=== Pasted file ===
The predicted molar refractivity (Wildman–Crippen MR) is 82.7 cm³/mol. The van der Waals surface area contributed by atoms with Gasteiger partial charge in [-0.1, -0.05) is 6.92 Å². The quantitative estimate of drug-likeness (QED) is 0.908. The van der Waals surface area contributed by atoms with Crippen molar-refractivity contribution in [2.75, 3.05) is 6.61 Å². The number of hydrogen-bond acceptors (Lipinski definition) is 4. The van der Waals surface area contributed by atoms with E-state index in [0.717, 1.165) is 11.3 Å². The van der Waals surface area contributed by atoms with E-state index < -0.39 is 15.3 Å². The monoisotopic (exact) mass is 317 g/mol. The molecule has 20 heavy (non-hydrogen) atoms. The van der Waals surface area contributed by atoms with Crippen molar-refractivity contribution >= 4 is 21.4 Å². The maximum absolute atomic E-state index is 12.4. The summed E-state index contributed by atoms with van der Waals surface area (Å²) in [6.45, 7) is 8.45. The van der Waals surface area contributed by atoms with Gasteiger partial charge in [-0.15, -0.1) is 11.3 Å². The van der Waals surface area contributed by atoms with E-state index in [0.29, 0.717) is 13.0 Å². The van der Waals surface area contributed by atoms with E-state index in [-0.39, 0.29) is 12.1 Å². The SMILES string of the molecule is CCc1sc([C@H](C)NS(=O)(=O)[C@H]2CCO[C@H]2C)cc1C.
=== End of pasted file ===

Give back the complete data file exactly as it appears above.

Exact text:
The predicted molar refractivity (Wildman–Crippen MR) is 82.7 cm³/mol. The van der Waals surface area contributed by atoms with Gasteiger partial charge in [-0.1, -0.05) is 6.92 Å². The quantitative estimate of drug-likeness (QED) is 0.908. The van der Waals surface area contributed by atoms with Crippen molar-refractivity contribution in [2.75, 3.05) is 6.61 Å². The number of hydrogen-bond acceptors (Lipinski definition) is 4. The van der Waals surface area contributed by atoms with E-state index in [0.717, 1.165) is 11.3 Å². The van der Waals surface area contributed by atoms with E-state index < -0.39 is 15.3 Å². The monoisotopic (exact) mass is 317 g/mol. The molecule has 20 heavy (non-hydrogen) atoms. The van der Waals surface area contributed by atoms with Crippen molar-refractivity contribution >= 4 is 21.4 Å². The maximum absolute atomic E-state index is 12.4. The summed E-state index contributed by atoms with van der Waals surface area (Å²) in [6.45, 7) is 8.45. The van der Waals surface area contributed by atoms with Gasteiger partial charge in [-0.15, -0.1) is 11.3 Å². The van der Waals surface area contributed by atoms with E-state index in [0.29, 0.717) is 13.0 Å². The van der Waals surface area contributed by atoms with E-state index in [-0.39, 0.29) is 12.1 Å². The SMILES string of the molecule is CCc1sc([C@H](C)NS(=O)(=O)[C@H]2CCO[C@H]2C)cc1C.